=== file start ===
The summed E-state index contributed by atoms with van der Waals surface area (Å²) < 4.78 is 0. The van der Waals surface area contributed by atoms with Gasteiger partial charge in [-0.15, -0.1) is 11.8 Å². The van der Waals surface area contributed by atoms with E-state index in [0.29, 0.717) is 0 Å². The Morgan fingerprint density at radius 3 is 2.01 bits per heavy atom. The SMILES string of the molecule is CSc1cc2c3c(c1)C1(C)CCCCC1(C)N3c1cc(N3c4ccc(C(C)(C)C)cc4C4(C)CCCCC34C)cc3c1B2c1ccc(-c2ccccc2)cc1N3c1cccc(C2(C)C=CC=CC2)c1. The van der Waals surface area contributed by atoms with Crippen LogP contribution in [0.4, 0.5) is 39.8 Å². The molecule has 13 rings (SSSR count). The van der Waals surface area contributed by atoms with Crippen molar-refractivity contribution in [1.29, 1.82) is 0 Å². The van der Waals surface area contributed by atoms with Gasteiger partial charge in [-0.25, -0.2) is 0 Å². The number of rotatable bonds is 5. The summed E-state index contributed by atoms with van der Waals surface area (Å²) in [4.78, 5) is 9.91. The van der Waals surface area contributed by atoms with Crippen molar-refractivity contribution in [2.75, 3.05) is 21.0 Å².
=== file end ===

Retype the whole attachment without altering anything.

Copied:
The summed E-state index contributed by atoms with van der Waals surface area (Å²) < 4.78 is 0. The van der Waals surface area contributed by atoms with Gasteiger partial charge in [-0.15, -0.1) is 11.8 Å². The van der Waals surface area contributed by atoms with E-state index in [0.29, 0.717) is 0 Å². The Morgan fingerprint density at radius 3 is 2.01 bits per heavy atom. The SMILES string of the molecule is CSc1cc2c3c(c1)C1(C)CCCCC1(C)N3c1cc(N3c4ccc(C(C)(C)C)cc4C4(C)CCCCC34C)cc3c1B2c1ccc(-c2ccccc2)cc1N3c1cccc(C2(C)C=CC=CC2)c1. The van der Waals surface area contributed by atoms with Crippen LogP contribution in [0.4, 0.5) is 39.8 Å². The molecule has 13 rings (SSSR count). The van der Waals surface area contributed by atoms with Crippen molar-refractivity contribution in [1.29, 1.82) is 0 Å². The van der Waals surface area contributed by atoms with Gasteiger partial charge in [-0.25, -0.2) is 0 Å². The number of rotatable bonds is 5. The summed E-state index contributed by atoms with van der Waals surface area (Å²) in [4.78, 5) is 9.91. The van der Waals surface area contributed by atoms with Crippen molar-refractivity contribution in [2.75, 3.05) is 21.0 Å².